Rocky Horror Show Review

Posted on October 12, 2010

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With the Halloween season creeping up on us like a 13 year old carrying a pile of eggs, Grand Canal Theatre have embraced the October holiday with a five night run of camp, crazy musical The Rocky Horror Show.

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And, scanning the crowd beforehand, there are people who have gone all out, dolled up in replica costumes of the characters. Indeed, the audience participation (which I’ll admit, I wasn’t previously aware of) drew some of the best laughs from the crowd – at one point I thought Christopher Biggins would fall off the stage, laughing at responses from a few hardcore fans.

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Coming back to the stage though, Rocky really is a gem. A cult, classic, gem. From the moment you sit back and listen to ‘Late Night Picture Show’ right to the ending encore of ‘Time Warp’, which had everyone on their feet, clumsily following the actions.

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We’re introduced immediately to Brad and Janet, a good wholesome, innocent, American couple, or, if the audience participants would have you believe ‘Asshole’ and ‘Slut’.

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For someone who’s seen the film only twice, years ago, it would be easy to think that the best music was in the opening twenty five minutes, with the iconic ‘Time Warp’ crashing onto the stage around the twenty minute mark. It’s loud, it’s boisterous, it’s bloody brilliant. But it’s only the start of more madness.

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The introduction of the flamboyant, impulsive Dr Frank ‘N’ Furter sets in motion the course of the rest of the show – the disintegration of Brad and Janet’s morals (they were misusing them anyway) and the uncovering of Frank and Co’s true identity, as well as the unravelling of ‘muscle man’ Rocky who quite literally sparkles on stage.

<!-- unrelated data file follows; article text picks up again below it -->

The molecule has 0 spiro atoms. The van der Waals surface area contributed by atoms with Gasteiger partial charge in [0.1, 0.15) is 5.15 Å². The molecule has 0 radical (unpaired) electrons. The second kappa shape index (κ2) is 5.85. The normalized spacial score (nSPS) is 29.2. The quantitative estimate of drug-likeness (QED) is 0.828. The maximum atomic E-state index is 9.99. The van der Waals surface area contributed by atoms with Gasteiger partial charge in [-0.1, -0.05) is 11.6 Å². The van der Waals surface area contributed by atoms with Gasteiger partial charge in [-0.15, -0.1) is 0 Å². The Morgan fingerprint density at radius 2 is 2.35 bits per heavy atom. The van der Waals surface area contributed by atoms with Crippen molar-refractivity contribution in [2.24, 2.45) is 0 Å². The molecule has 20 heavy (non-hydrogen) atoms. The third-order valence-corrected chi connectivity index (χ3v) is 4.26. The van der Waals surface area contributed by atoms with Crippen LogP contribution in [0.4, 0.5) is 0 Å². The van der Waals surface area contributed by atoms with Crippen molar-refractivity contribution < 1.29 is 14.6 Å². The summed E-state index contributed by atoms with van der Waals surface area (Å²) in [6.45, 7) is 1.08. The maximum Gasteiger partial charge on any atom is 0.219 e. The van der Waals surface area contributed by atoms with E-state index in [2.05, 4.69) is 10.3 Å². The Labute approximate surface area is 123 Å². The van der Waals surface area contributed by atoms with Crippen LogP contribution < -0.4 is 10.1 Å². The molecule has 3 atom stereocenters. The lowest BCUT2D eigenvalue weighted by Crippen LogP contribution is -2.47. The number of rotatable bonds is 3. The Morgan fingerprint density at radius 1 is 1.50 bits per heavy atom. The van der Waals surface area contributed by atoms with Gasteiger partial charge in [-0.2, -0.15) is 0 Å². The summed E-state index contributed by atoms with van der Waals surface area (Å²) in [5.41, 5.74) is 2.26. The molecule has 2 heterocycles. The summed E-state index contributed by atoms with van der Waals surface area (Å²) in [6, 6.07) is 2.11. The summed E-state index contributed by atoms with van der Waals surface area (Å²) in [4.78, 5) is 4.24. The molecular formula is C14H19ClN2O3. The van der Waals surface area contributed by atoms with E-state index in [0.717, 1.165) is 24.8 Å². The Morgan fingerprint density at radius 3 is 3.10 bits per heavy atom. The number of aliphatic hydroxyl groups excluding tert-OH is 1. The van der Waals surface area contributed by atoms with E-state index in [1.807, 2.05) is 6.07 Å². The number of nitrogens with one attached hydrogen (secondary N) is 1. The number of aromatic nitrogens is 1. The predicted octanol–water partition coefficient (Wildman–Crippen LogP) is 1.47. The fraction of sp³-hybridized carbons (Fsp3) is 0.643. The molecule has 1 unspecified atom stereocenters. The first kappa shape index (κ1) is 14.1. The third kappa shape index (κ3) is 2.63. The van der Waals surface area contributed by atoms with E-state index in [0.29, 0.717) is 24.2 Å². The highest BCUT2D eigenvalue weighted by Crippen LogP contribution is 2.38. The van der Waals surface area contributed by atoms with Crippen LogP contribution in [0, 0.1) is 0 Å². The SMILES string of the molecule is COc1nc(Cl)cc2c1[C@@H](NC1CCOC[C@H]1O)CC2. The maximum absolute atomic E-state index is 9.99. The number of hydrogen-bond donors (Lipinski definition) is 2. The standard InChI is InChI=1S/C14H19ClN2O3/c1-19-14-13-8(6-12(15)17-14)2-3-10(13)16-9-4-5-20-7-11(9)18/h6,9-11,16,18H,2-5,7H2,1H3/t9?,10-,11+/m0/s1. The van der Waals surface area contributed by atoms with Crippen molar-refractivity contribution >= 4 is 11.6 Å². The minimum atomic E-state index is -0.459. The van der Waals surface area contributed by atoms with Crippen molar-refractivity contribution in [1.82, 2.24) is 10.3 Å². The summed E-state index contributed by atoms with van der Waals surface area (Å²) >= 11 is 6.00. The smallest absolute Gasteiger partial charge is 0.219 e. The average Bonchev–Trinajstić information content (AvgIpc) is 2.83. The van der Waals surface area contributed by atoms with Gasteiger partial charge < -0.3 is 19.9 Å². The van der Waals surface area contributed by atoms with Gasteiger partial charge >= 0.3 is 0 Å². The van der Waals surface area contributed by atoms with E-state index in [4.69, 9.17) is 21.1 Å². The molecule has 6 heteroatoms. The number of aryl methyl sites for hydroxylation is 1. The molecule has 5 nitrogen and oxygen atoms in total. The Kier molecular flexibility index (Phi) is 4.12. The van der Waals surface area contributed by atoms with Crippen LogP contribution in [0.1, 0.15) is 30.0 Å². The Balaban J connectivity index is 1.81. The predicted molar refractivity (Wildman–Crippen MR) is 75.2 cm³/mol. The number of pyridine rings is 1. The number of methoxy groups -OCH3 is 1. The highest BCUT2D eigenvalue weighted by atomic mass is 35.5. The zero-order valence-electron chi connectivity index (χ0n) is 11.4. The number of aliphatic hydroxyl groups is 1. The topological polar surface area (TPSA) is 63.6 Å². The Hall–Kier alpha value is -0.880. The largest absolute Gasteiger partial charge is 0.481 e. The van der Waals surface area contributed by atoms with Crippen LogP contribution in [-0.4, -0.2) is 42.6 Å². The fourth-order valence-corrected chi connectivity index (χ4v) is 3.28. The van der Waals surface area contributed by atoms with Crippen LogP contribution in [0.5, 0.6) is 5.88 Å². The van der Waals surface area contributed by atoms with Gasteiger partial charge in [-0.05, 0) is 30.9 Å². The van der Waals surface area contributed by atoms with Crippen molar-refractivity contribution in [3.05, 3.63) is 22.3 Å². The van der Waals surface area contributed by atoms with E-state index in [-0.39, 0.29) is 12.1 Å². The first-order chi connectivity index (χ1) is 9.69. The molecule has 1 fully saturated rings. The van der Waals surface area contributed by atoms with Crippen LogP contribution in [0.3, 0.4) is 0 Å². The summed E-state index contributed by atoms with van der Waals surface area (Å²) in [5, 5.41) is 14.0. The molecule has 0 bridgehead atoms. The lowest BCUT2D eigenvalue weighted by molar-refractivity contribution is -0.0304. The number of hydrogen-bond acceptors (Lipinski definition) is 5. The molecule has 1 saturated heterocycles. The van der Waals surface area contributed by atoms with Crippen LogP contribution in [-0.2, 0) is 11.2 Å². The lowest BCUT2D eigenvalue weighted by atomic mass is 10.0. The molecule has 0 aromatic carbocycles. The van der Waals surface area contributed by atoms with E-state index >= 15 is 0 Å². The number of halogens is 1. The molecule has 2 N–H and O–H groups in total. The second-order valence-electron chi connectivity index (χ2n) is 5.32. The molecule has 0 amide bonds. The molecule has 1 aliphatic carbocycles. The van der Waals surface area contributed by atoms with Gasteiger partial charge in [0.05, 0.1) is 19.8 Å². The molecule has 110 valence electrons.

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The pacing of the show is excellent and you almost feel as out of breath as the cast after some of the numbers. When the curtain goes down at half time, you realise that it’s only been 45 minutes long.

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The performances are excellent all around. Christopher Biggins draws wonderfully from the audience, getting a thundering applause on his first narration. Richard Meek and Haley Flaherty are excellent as the befuddled couple, giving over to pleasure. Ceris Hine has moments of slightly more serious acting as Columbia and her final outcome is one powerful enough to momentarily silence the audience. Elsewhere, Stuart Ellis and Kara Lane are suitably devious as the brother-sister team of Riff-Raff and Magenta.

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But the show belongs to David Bedella as Frank ‘N’ Furter. From his entrance in basque and high heels to the wonderful, heart felt rendition of ‘I’m Going Home’, Bedella shines with a booming voice and grabs your attention every time he walks, no, swaggers on stage. His comic timing is superb but the hints of danger in his character are also well realised, resulting in a well rounded (if you can use such a phrase in this character’s case) rollicking performance.

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I wonder did Richard O’Brien realise what his musical would become when he wrote it all those years ago. While it won’t scale the heights of the more serious, punching shows like Les Mis, or Phantom, it has a leading role perhaps just as coveted as any other. Speaking to David Bedella a few weeks ago, he said “I consider myself one of the luckiest guys on earth to have had the opportunity to play this role.”

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Dublin audiences will settle for one better. We got to see it.

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Posted in: Reviews